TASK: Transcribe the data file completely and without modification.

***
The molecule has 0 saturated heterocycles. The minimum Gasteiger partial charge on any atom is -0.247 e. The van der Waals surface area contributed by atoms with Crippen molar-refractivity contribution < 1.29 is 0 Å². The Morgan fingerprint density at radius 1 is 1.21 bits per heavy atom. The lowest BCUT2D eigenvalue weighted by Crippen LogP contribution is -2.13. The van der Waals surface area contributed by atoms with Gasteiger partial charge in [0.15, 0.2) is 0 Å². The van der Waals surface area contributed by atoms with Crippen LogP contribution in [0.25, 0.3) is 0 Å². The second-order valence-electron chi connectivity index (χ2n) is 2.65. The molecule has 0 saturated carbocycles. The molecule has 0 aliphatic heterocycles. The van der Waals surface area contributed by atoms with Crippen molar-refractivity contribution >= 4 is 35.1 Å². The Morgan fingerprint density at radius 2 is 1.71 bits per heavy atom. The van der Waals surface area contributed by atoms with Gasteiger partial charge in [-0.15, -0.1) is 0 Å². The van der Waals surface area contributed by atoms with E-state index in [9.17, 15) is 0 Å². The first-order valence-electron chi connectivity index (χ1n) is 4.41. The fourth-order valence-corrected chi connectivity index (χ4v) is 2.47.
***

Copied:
The molecule has 0 saturated heterocycles. The minimum Gasteiger partial charge on any atom is -0.247 e. The van der Waals surface area contributed by atoms with Crippen molar-refractivity contribution < 1.29 is 0 Å². The Morgan fingerprint density at radius 1 is 1.21 bits per heavy atom. The lowest BCUT2D eigenvalue weighted by Crippen LogP contribution is -2.13. The van der Waals surface area contributed by atoms with Gasteiger partial charge in [0.15, 0.2) is 0 Å². The van der Waals surface area contributed by atoms with Crippen LogP contribution in [0.25, 0.3) is 0 Å². The second-order valence-electron chi connectivity index (χ2n) is 2.65. The molecule has 0 saturated carbocycles. The molecule has 0 aliphatic heterocycles. The van der Waals surface area contributed by atoms with Crippen molar-refractivity contribution >= 4 is 35.1 Å². The Morgan fingerprint density at radius 2 is 1.71 bits per heavy atom. The van der Waals surface area contributed by atoms with Gasteiger partial charge in [-0.15, -0.1) is 0 Å². The van der Waals surface area contributed by atoms with E-state index in [9.17, 15) is 0 Å². The first-order valence-electron chi connectivity index (χ1n) is 4.41. The fourth-order valence-corrected chi connectivity index (χ4v) is 2.47.